Wednesday, October 22, 2014

Classic Films in Focus: THE PIT AND THE PENDULUM (1961)

The Pit and the Pendulum (1961) rambles far afield of the original story by Edgar Allan Poe, even for a Roger Corman adaptation, but that doesn't prevent it from being an entertaining horror film. With Vincent Price and Barbara Steele both giving memorable performances and a gruesome story of adultery and torture providing the narrative thrust, The Pit and the Pendulum has plenty to offer viewers who enjoy Corman's distinctive style, and Richard Matheson's screenplay delivers a sly mix of Radcliffean Gothic and psychological suspense. While it can't really be considered as an adaptation of Poe's work, the movie stands on its own creative merits well enough to warrant the attention of horror fans, especially those who appreciate the macabre charms of Vincent Price.

Price plays Nicholas Medina, whose grief over the death of his young wife is interrupted by the arrival of her brother, Francis (John Kerr), from England. Francis insists on details about the demise of Elizabeth (Barbara Steele), forcing Nicholas and his sister, Catherine (Luana Anders), to reveal family secrets they would just as soon keep hidden. When strange events cause Nicholas to believe that Catherine was buried alive, Francis and Catherine struggle to get to the truth, but sinister machinations draw all of them to a fateful encounter in the torture chambers deep beneath the house.

Only the last ten minutes of the movie have any connection to the Poe story, but the original material is lurid enough to make for a good Gothic yarn, even if it isn't Poe. The screenplay concocts an elaborate narrative of betrayal and revenge against Poe's backdrop of the Spanish Inquisition, adding romantic intrigue and a haunted house element to flesh out the brief source material. We learn that Nicholas witnessed the brutal murders of his adulterous mother and uncle at the hands of his father when he was just a child. Already psychologically fragile, he seems poised on the verge of a complete breakdown when eerie happenings suggest that his wife's angry spirit is haunting the house in order to punish Nicholas for her premature burial. His doctor (Antony Carbone) advises him to leave the house forever, but Nicholas is drawn back to his wife's tomb and the horrid torture chamber where his father carried on the bloody work of the Inquisition.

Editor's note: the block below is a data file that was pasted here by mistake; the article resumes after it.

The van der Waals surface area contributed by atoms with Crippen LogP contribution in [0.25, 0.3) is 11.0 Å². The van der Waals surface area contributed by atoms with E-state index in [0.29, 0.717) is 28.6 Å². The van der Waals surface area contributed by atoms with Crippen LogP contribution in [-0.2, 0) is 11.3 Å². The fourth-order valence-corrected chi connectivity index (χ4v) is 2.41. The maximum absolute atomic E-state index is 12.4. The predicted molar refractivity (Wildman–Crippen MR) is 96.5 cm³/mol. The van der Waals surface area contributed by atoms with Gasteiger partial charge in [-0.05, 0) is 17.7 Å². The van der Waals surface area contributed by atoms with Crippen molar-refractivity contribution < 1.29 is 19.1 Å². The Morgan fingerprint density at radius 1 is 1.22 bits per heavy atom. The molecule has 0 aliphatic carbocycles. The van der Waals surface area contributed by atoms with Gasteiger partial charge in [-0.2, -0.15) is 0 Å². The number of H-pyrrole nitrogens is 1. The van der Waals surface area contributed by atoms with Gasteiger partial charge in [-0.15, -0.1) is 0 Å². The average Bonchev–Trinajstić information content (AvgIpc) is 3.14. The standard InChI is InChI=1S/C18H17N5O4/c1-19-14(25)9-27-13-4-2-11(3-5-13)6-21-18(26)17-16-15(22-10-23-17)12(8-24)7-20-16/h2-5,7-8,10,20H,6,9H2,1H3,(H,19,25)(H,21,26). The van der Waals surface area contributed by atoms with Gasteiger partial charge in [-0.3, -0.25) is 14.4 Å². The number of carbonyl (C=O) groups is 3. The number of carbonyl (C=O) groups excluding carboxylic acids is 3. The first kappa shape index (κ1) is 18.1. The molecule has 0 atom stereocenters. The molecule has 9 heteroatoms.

The weakest link in the picture is John Kerr as Francis, who is something of a stick and too stiff-necked for us to care much about his fate. Playing the straight man against an actor like Price is never a rewarding job, but Francis could at least react when he's about to be cut in half by a giant pendulum. Antony Carbone also plays it very low-key as the doctor, leaving Luana Anders as the most interesting member of the household after Price himself. Barbara Steele is great in her few scenes, especially in the final act, but once again Price is the main attraction, coming unglued like Ingrid Bergman in Gaslight (1944) until he finally snaps. His pursuit of the ghostly Elizabeth through the cobwebbed secret passages drips with classic Gothic atmosphere, and the finale gives him a terrific mad scene in which to cut loose.

Be sure to appreciate the dreadful irony of the picture's closing shot; it's a devilish example of poetic justice at its most perverse. For more of the Corman and Price collaborations, see House of Usher (1960), Tales of Terror (1962), and The Raven (1963). John Kerr worked mostly in television, but you can find him in The Cobweb (1955), Tea and Sympathy (1956), and South Pacific (1958). Catch Barbara Steele in Mario Bava's horror classic, Black Sunday (1960), and Federico Fellini's 8 1/2 (1963). Luana Anders appears in Night Tide (1961), Dementia 13 (1963), and Easy Rider (1969), while Antony Carbone turns up in other Corman pictures like A Bucket of Blood (1959), Last Woman on Earth (1960), and Creature from the Haunted Sea (1961).